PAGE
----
The trajectory of i and V can be superimposed on the transistor I-V contours. The slope of the trajectory is (-gl) and corresponds to the usual class A load line shown in Figure 2. The trajectory is valid as long as [V.sub.1] < [V.sub.DC] -[R.sub.s][i.sub.pk] and [V.sub.1] + [V.sub.DC] < [V.sub.BD] where [R.sub.s] is the transistor saturation resistance defined in Figure 2, [i.sub.pk] is the peak collector current and [V.sub.BD] is the transistor breakdown voltage.

Equations 2 and 3 give the familiar result PL = ([sub.gl.V.sup.2.sub.1]/2. If the base-collector breakdown voltage is sufficienty high, then [V.sub.1] is limited at the top end of the I-V trajectory to [V.sub.DC] -[R.sub.s][i.sub.pk] where [i.sub.pk] = [2.sub.gl][V.sub.1]. Thus,

[Mathematical Expressions Omitted]

and

[Mathematical Expressions Omitted]

Power will be maximum when gl = 1/([2R.sub.s]). The maximum power will be [P.sub.s]/8 where [P.sub.s] = [V.sub.DC.sup.2].([2R.sub.s]). The value of load conductance for maximum power represents a compromise between large voltage swing with a horizontal load line and large current swing with vertical load line.

For power optimized load conductance, the knee voltage, defined as [R.sub.s][i.sub.pk], is [V.sub.DC]/2. The effect of this high knee voltage is to increase the dissipated DC power, lowring the overall efficiency. Using the fact that the DC power is [V.sub.DC][I.sub.DC] = [V.sub.DC][i.sub.pk]/2, it is straightforward to determine that the efficiency at maximum power is only 25 percent. This is one half the value usually quoted as being the maximum efficiency available for class A operation. By choosing a load line for maximum power, a tradeoff has been made with efficiency. The load line for smaller load conductance would intersect the line labeled 1/[R.sub.s] in Figure 2 (the [R.sub.s] line) at a much lower current level. This would give a smaller current swing and lower power, but would reduce the knee voltage and increase the efficiency. The highest efficiency (50 percent) would only be available when the knee voltage (and, therefore, [i.sub.pk] and output power) have been decreased to zero. The need to keep the knee voltage low to achieve high efficiency demonstrates the importance of a low [R.sub.s].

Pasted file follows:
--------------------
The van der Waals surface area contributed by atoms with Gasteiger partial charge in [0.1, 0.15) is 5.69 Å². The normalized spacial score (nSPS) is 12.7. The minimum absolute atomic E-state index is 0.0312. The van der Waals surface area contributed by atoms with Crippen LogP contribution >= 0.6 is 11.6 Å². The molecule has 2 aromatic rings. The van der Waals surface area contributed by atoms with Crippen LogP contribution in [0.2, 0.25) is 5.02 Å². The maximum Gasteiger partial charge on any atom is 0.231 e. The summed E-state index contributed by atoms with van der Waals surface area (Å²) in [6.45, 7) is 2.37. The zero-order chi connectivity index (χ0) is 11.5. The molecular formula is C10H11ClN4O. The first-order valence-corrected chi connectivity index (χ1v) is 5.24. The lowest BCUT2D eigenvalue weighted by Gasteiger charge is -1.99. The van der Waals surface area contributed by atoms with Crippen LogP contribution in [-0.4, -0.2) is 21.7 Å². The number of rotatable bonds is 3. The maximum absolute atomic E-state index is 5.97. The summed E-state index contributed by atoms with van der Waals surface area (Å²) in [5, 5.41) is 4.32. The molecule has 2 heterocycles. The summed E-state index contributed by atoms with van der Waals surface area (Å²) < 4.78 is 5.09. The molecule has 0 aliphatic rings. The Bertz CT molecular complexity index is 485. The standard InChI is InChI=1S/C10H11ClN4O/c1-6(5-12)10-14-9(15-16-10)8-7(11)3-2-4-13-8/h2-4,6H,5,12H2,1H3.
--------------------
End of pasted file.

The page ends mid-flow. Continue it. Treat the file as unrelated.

A more general case of Equation 3 is considered in Appendix A. The more general waveform, shown in Figure 3, defines the conduction angle as that portion of the cycle over which the transistor conducts. In Appendix A, expressions for power and collector efficiency are obtained. The case where the current is limited at [theta]'=0 to [i.sub.pk] is considered. The I-V trajectory is limited at the top end by its intersection with the [R.sub.s] line and at its low end at the i=0 axis, as shown in Figure 2.